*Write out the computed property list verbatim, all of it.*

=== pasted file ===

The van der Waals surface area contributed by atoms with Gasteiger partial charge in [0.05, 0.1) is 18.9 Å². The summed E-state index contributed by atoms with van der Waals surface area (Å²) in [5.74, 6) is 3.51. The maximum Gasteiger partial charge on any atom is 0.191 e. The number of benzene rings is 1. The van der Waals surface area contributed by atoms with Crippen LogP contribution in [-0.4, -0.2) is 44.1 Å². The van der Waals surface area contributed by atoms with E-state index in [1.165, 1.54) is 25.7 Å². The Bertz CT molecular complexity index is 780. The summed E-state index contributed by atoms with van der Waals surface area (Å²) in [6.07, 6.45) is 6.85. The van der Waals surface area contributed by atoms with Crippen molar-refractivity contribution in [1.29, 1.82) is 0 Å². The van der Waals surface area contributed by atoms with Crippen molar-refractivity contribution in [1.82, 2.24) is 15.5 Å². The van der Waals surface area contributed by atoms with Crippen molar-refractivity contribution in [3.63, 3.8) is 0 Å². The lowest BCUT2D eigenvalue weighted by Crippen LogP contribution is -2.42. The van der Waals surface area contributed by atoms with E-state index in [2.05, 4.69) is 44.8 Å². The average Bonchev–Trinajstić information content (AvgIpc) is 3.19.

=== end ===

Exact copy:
The van der Waals surface area contributed by atoms with Gasteiger partial charge in [0.05, 0.1) is 18.9 Å². The summed E-state index contributed by atoms with van der Waals surface area (Å²) in [5.74, 6) is 3.51. The maximum Gasteiger partial charge on any atom is 0.191 e. The number of benzene rings is 1. The van der Waals surface area contributed by atoms with Crippen LogP contribution in [-0.4, -0.2) is 44.1 Å². The van der Waals surface area contributed by atoms with E-state index in [1.165, 1.54) is 25.7 Å². The Bertz CT molecular complexity index is 780. The summed E-state index contributed by atoms with van der Waals surface area (Å²) in [6.07, 6.45) is 6.85. The van der Waals surface area contributed by atoms with Crippen molar-refractivity contribution in [1.29, 1.82) is 0 Å². The van der Waals surface area contributed by atoms with Crippen molar-refractivity contribution in [1.82, 2.24) is 15.5 Å². The van der Waals surface area contributed by atoms with Crippen molar-refractivity contribution in [3.63, 3.8) is 0 Å². The lowest BCUT2D eigenvalue weighted by Crippen LogP contribution is -2.42. The van der Waals surface area contributed by atoms with E-state index in [2.05, 4.69) is 44.8 Å². The average Bonchev–Trinajstić information content (AvgIpc) is 3.19.